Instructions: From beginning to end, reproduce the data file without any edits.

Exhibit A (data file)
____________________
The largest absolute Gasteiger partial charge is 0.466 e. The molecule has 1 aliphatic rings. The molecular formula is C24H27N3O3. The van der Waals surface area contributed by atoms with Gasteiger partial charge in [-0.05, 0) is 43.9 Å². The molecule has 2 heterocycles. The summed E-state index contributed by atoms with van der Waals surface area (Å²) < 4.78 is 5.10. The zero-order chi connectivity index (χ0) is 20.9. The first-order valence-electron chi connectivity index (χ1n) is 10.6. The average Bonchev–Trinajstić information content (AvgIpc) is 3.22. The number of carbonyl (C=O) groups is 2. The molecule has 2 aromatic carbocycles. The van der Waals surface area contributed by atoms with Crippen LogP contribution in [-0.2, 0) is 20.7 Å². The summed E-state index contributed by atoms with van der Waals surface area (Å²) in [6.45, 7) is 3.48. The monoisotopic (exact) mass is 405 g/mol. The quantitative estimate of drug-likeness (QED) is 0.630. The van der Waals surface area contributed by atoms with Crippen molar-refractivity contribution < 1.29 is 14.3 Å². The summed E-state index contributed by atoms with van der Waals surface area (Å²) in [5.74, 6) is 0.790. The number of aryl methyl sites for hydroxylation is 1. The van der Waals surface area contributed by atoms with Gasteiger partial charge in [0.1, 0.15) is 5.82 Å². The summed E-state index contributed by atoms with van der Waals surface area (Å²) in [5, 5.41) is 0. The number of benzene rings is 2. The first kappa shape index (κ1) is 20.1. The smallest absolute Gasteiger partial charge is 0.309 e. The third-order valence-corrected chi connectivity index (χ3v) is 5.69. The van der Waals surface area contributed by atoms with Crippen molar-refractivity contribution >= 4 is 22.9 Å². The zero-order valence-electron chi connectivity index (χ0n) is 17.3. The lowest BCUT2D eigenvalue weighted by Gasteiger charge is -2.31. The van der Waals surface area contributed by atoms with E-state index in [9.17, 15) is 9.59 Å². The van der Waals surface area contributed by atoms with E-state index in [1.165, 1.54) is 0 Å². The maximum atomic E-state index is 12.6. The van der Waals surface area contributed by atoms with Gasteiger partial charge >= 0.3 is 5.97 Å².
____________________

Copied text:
The largest absolute Gasteiger partial charge is 0.466 e. The molecule has 1 aliphatic rings. The molecular formula is C24H27N3O3. The van der Waals surface area contributed by atoms with Gasteiger partial charge in [-0.05, 0) is 43.9 Å². The molecule has 2 heterocycles. The summed E-state index contributed by atoms with van der Waals surface area (Å²) < 4.78 is 5.10. The zero-order chi connectivity index (χ0) is 20.9. The first-order valence-electron chi connectivity index (χ1n) is 10.6. The average Bonchev–Trinajstić information content (AvgIpc) is 3.22. The number of carbonyl (C=O) groups is 2. The molecule has 2 aromatic carbocycles. The van der Waals surface area contributed by atoms with Crippen LogP contribution in [-0.2, 0) is 20.7 Å². The summed E-state index contributed by atoms with van der Waals surface area (Å²) in [6.45, 7) is 3.48. The monoisotopic (exact) mass is 405 g/mol. The quantitative estimate of drug-likeness (QED) is 0.630. The van der Waals surface area contributed by atoms with Crippen molar-refractivity contribution < 1.29 is 14.3 Å². The summed E-state index contributed by atoms with van der Waals surface area (Å²) in [5.74, 6) is 0.790. The number of aryl methyl sites for hydroxylation is 1. The van der Waals surface area contributed by atoms with Gasteiger partial charge in [0.1, 0.15) is 5.82 Å². The summed E-state index contributed by atoms with van der Waals surface area (Å²) in [5, 5.41) is 0. The number of benzene rings is 2. The first kappa shape index (κ1) is 20.1. The smallest absolute Gasteiger partial charge is 0.309 e. The third-order valence-corrected chi connectivity index (χ3v) is 5.69. The van der Waals surface area contributed by atoms with Crippen molar-refractivity contribution >= 4 is 22.9 Å². The zero-order valence-electron chi connectivity index (χ0n) is 17.3. The lowest BCUT2D eigenvalue weighted by Gasteiger charge is -2.31. The van der Waals surface area contributed by atoms with E-state index in [9.17, 15) is 9.59 Å². The van der Waals surface area contributed by atoms with E-state index in [1.165, 1.54) is 0 Å². The maximum atomic E-state index is 12.6. The van der Waals surface area contributed by atoms with Gasteiger partial charge >= 0.3 is 5.97 Å².